Good for us.
■ 58 days ago by James Martin
You ever take a boat ride through a cave? You can at the Pertosa Caves or the Grotte di Pertosa as the Italians call them. Here in the Salerno district of Campania a trip to the caves (“a work in progress for 35,000 years” says the lit) can be combined with a trip to the nearby Certosa di Padula, making it a day you’ll never forget, especially if you happen to encounter a guy named Carmine—but more on that encounter later.
After you buy your tickets you walk up to the cave entrance. Way up. Then you enter the cave. It’s not one of those deals where there are a few big rooms where you stand in the middle and gawk at the maze of stalactites and stalagmites, wet and glistening under carefully aimed spotlights. It’s a long cave you walk and boat through. There’s a lake inside. Your guide will load you in a boat. The boat has seats but they’re always wet so nobody really sits in them. You could bring a small towel and outsmart the environment, of course, but nobody did.
Your guide will then launch you into the still waters, dragging the boat by means of a carefully strung wire above your head. It’s anchored to the walls, strung not unlike the wires that power the electric buses of a city like San Francisco, except that the wires aren’t electrified, or at least the guide didn’t do that macabre dance you see people do when they grab a wet, live electric wire.
The way is lit by colored lights your modern camera won’t take a liking to. No matter, the new lighting system, which is turned off when a group leaves the area, represents a savings of 80% in electrical power compared to a previous system which probably provided enough light for a decent photo.
The cave takes a good 2 hours to walk through. Time passes in a flash though. You’ll be amazed and entranced—and cold if you didn’t bring a jacket, because the temperature hovers around 60 degrees F and it’s damp—very damp.
After you’re done and get back to the parking lot, leave your car and continue walking down the street until you see the hand-painted sign for the Bar Ristorante Venoso. Have a meal. Learn what southern Italian cuisine is all about. Order the restaurant’s special pasta with eggplant. It will tell you all you need to know about the flavor intensity of southern food. The pasta has been kicked up notches unknown. Don’t worry about the bill. It won’t be much. The pasta runs 5 euro. Have something grilled for a second plate.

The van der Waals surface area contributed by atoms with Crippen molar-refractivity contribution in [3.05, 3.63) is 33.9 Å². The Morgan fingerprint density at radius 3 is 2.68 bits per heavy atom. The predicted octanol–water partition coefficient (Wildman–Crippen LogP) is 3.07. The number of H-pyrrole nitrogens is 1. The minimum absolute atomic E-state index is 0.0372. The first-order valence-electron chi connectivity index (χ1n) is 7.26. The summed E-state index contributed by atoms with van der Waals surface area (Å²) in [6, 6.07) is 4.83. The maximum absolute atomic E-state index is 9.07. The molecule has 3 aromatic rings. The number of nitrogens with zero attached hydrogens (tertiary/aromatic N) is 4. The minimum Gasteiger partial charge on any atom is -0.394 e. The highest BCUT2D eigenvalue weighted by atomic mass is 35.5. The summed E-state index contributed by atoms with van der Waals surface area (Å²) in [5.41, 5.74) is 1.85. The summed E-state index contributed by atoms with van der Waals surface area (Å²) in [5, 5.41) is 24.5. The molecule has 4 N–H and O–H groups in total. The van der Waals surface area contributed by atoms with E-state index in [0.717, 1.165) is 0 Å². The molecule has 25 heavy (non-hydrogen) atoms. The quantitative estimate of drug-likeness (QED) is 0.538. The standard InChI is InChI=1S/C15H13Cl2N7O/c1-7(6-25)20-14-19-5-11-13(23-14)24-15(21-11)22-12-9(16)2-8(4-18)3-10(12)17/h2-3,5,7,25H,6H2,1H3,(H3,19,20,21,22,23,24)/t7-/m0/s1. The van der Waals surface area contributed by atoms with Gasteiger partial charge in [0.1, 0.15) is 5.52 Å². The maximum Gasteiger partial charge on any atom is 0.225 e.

Introducing Carmine from Naples
We ate right beside the table of this man, Carmine, and his wife:
Carmine, having noticed me taking pictures of our trout and rabbit, wanted to show off his lunch too. Except that he had eaten about half of it.
When I struggled to cut the excellent grilled rabbit with the butter knife I’d been given for the task, I happened to glance at Carmine and he, too, had picked up his lamb in his hands.
So, I took that as a cue and ate the rabbit clean off the bone with my hands.
Carmine loved it. “Aha! Yes, the knives are useless! He uses his hands! Bravo!”
He said this in a voice that could have woken the dead, or amused a packed opera house.
So we’re swiping bits of wadded-up bread through the juices and excellent olive oil, a process the Italians call “fare la scarpetta” or “making the little shoe.” Years ago you wouldn’t do this, especially at a formal meal. Now it tells the waiter you really liked the food. Even sopping evolves.
So Carmine says, “In Naples, when we don’t have bread…” and he makes a swipe with his index finger as if he’s dragging it over a plate and pretends to lick it.
I like Carmine. Especially when they asked him if he wanted coffee. He bellowed, “I’m from Naples (where they are reported to have the very best coffee), I don’t drink coffee anywhere else.”
You gotta love Carmine. It’s this insistence on not accepting crap food that keeps Italian food honest. There’s not enough of it, methinks.
■ 65 days ago by James Martin
So we’re on the road to Gavoi in Sardinia for the Autunno in Barbagia festivities when the car screeches to a halt. I look over to Martha, thankfully in control of said car, who points up a hill to our right and says, “Do you want to see the church?”
I did. The church was of very dark Basalt. It stood at the crest of the hill ominously. A long staircase provided access.
We happened to be in the town of Ottana. The church of San Nicola we were now standing in front of was dedicated to St. Nicholas of Myra and consecrated in 1160. Archaeologists sent in during the restoration of the church discovered an earlier church from the high medieval, possibly monastic, tangled in the foundations.